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Study Links Tough Times, Superstition

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Study Links Tough Times, Superstition

Researchers asked subjects if they could see images and figures in random noise like this.

The economy has convulsed this week while the government gropes for solutions. In the process, the wealth and well-being of ordinary people have been hostage to the whims of big, unseen forces. A Northwestern University professor found that in times like these, peculiar things happen in people’s brains. His research is out tomorrow in the journal Science.

Today’s consumers have something in common with preindustrial fisherman off Papua New Guinea. Professor Adam Galinsky says in one area, there were two kinds of people: those who fished in the deep sea, and those who fished closer to home in shallow waters.

GALINSKY: The deep sea was rife with uncertainty. There was weather patterns to contend with, sea changes. And those fishermen tended to have a much greater propensity toward rituals than those that fish in the shallow sea.
People seem to rely on rituals and superstition when the world is less predictable. Galinsky teaches ethics at Northwestern’s Kellogg School of Management. He thinks human beings are, at heart, control freaks.

GALINSKY: Control may be the most basic, necessary psychological need that we have.

This turns out to be a timely topic in an era of volatile markets.

SPITZER: Do you feel like you have more or less control, kind of, over your life now than you usually do?
PERSON: Less control. You can’t plan anything now. It’s like throwing in a basket and you just pick out what you’re gonna need, you know.
PERSON: Oh, definitely less control. I mean, I just graduated from college about three years ago. Job market is horrible, and that completely determines all the options that I have.
PERSON: There’s uncertainty about how safe our money is.
PERSON: I don’t even know if I’m actually gonna have any kind of retirement money.
PERSON: There are a lot of factors that I don’t have any control over that are gonna affect me directly. So, less control than I ever had.
PERSON: It’s just a frightening time.

An unruly world can be frightening indeed – so scary, says Galinsky, that we have to invent patterns and stories to make sense of it.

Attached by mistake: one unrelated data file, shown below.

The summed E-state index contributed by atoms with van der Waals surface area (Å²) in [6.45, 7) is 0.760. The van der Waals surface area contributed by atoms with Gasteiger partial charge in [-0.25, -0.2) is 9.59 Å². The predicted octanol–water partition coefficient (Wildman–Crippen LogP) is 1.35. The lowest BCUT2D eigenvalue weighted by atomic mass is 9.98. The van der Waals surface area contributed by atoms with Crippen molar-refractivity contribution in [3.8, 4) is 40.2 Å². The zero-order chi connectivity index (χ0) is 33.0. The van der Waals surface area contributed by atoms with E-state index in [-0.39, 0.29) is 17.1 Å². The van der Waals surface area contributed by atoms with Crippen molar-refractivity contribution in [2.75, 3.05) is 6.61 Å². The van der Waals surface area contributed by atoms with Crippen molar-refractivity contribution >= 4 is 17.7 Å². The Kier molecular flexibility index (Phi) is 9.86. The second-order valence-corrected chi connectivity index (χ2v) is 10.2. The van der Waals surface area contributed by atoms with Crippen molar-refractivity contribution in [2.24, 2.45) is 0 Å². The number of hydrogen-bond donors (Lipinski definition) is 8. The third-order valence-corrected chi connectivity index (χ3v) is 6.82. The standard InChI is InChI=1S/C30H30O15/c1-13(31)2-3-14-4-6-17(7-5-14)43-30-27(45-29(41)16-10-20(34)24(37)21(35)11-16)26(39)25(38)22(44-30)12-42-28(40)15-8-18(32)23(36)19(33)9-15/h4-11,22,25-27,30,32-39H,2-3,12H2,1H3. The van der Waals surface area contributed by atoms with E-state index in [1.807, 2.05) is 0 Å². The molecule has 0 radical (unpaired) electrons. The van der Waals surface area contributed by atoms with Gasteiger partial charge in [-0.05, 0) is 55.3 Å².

GALINSKY: The current financial crisis I think is a clear demonstration of uncertainty and lack of control. And I think in those cases, people will start to rely on pattern perception, and maybe some hidden, government conspiracy to take away taxpayers’ money.

Galinsky and his collaborator devised an experiment to try out the theory. In a bunch of different ways, they took power away from their subjects. For instance, the researchers would ask them to problem-solve and then give them confusing feedback. Then they tested whether people found patterns where there really weren‘t any – like seeing a picture hidden in a staticky jumble of dots on a page.

GALINSKY: Regardless of how we manipulated lack of control, it always led participants to be more likely to see these false patterns, these illusory patterns. Whether it was superstitions, whether it was conspiracies, whether it was images and figures in random noise.

Stuart Vyse says those conclusions make a lot of sense. He’s the author of “Believing in Magic: The Psychology of Superstition,” as well as a book on consumer debt. He says everything from wartime charms for warding off bombs, to the horoscopes in your morning paper, seem connected to the need for control. And this could be a big week for that sort of thing.

VYSE: I think on Wall Street, the superstitions must be rampant. You know. investors are somewhat superstitious, they wear lucky ties to work … they’re looking for patterns. They’re looking for an edge.

Vyse says superstition and conspiracy theory are deeply rooted in our brains: we are pattern-seekers.

VYSE: It is our great skill. Learning through making connections is what makes it possible for us to do all the many things we do as a species. But we do take it too far, in some cases. We see connections where they’re not there.

Research shows this is a recurring human theme – from those primitive fishermen to investors to baseball fans. Adam Galinsky notes in his paper that the American pastime is an unpredictable sport – and, famously, a hive of superstition. So if the market shocks don‘t have you reaching for your lucky hat this week, the Cubs and Sox probably will.

I’m Gabriel Spitzer, Chicago Public Radio.

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